It seems absurd - but if you watched Djokovic beat Nadal on Sunday night, you could not help but wonder. He has conceded just six points on his serve. The final score read 6-3, 6-2, 6-3 in the Serbian's favour.
The numbers were scarcely believable considering the duo had battled for nearly six hours in their previous Australian Open final in 2012 - the longest final in Grand Slam history. His record since the beginning of Wimbledon previous year is 38-4, and that includes two wins each against Federer and Nadal.
Despite not having an ATP Tour match under his belt since early September, the 32-year-old Spaniard showed few signs of rust during his run to the final.
Much was expected from the title clash but it turned out to be a lopsided affair. So could he become the first man since Rod Laver in 1969 and only the third man ever to win the elusive calendar Grand Slam? The answer, perhaps, lies in the nearly palpable demonstration of Djokovic's conviction and self-belief through his tactics.
It has been a remarkable recovery for Djokovic, who conceded it was doubtful he would be able to get back to this level so quickly after the surgery past year.
Jelena posted an adorable pic of Stefan and Tara watching their dad on TV as he thrashed Rafael Nadal in straight sets.
The Serb world number one had just lifted the Norman Brookes trophy for a record seventh time, after completing a Wimbledon, Flushing Meadows and Melbourne Park hat-trick that would have seemed scarcely possible this time past year.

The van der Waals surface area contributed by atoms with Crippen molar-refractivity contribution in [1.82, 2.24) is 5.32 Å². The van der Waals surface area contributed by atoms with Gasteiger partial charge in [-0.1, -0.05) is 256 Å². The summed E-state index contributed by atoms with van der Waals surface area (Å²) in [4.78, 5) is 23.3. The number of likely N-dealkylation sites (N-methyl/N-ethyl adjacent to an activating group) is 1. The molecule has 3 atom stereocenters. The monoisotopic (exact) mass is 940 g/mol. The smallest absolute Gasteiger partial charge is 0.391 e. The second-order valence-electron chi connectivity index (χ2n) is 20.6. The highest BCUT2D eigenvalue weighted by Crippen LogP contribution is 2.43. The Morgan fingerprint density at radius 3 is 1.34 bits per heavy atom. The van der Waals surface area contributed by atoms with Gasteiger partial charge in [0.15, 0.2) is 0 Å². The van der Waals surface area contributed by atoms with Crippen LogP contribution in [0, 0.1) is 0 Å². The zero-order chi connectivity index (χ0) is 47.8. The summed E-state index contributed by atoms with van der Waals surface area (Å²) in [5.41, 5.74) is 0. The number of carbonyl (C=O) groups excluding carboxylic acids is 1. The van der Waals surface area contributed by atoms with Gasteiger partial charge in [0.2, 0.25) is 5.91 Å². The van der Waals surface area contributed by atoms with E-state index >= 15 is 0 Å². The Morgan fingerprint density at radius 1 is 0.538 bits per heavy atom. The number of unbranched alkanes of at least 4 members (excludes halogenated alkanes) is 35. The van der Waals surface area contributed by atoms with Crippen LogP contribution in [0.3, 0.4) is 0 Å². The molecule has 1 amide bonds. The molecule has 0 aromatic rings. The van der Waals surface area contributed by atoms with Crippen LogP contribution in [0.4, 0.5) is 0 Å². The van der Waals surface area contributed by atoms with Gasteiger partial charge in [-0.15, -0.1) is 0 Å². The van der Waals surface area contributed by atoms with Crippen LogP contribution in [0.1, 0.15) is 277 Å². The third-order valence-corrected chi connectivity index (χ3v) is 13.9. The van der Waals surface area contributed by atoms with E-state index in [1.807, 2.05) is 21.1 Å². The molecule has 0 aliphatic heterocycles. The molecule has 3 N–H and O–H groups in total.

The numbers at the end of the match depicted a similar story.
Spain's Rafael Nadal rests in his chair during a break in his match against Serbia's Novak Djokovic in the men's singles final at the Australian Open in Melbourne, Australia, Sunday, Jan. 27, 2019.
But as impressive as Nadal was in the past fortnight, the 17-times major victor felt his lack of match practise before the Australian Open was a telling point in his comprehensive loss to Djokovic.
With the official speeches and presentation done, the ball kids of the tournament were invited on court at the Rod Laver Arena for a once in a lifetime opportunity to be photographed with Djokovic and the winners' trophy.
If Nadal had continued with the same mentality in the final, he would have, at the very least, given Djokovic something to think about.
"At the same time, it's quite different playing against me, me against him".
One could argue Djokovic - a man who has reigned supreme at Melbourne Park six times in 11 years - had earned a right to be arrogant going into his seventh Aussie Open semi-final against Frenchman Lucas Pouille. "You have a lot of great players that on clay can challenge me or anybody else". I love them very much.
Djokovic had two break points in what proved to be the final game of the match and wrapped up another Australian Open title when Nadal sent a backhand long - his 28th unforced error of the contest.
When it was all said and done, the history books will have recorded a dominant win for Djokovic but speaking with the media following the match, Nadal was keen to refute suggestions nerves were responsible for his under-par performance on the court.
The author is a freelance sportswriter based in Karachi.